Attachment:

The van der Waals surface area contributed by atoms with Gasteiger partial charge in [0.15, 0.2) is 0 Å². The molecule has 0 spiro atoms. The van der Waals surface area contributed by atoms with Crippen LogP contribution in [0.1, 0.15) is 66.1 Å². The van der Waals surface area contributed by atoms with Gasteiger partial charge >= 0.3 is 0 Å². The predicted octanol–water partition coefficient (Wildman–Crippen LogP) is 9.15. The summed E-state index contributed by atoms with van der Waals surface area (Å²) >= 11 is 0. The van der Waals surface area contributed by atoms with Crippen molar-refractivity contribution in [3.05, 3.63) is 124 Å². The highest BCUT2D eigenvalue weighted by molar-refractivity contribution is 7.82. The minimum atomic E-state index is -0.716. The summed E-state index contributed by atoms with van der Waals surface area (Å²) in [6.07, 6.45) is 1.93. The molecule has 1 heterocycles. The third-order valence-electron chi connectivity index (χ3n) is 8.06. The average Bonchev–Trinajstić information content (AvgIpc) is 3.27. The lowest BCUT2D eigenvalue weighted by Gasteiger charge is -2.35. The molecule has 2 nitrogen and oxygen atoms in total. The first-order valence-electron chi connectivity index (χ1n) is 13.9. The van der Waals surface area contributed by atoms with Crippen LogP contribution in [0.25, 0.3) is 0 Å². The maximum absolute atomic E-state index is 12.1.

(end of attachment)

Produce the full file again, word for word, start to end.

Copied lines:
The van der Waals surface area contributed by atoms with Gasteiger partial charge in [0.15, 0.2) is 0 Å². The molecule has 0 spiro atoms. The van der Waals surface area contributed by atoms with Crippen LogP contribution in [0.1, 0.15) is 66.1 Å². The van der Waals surface area contributed by atoms with Gasteiger partial charge >= 0.3 is 0 Å². The predicted octanol–water partition coefficient (Wildman–Crippen LogP) is 9.15. The summed E-state index contributed by atoms with van der Waals surface area (Å²) >= 11 is 0. The van der Waals surface area contributed by atoms with Crippen molar-refractivity contribution in [3.05, 3.63) is 124 Å². The highest BCUT2D eigenvalue weighted by molar-refractivity contribution is 7.82. The minimum atomic E-state index is -0.716. The summed E-state index contributed by atoms with van der Waals surface area (Å²) in [6.07, 6.45) is 1.93. The molecule has 1 heterocycles. The third-order valence-electron chi connectivity index (χ3n) is 8.06. The average Bonchev–Trinajstić information content (AvgIpc) is 3.27. The lowest BCUT2D eigenvalue weighted by Gasteiger charge is -2.35. The molecule has 2 nitrogen and oxygen atoms in total. The first-order valence-electron chi connectivity index (χ1n) is 13.9. The van der Waals surface area contributed by atoms with Crippen LogP contribution in [0.25, 0.3) is 0 Å². The maximum absolute atomic E-state index is 12.1.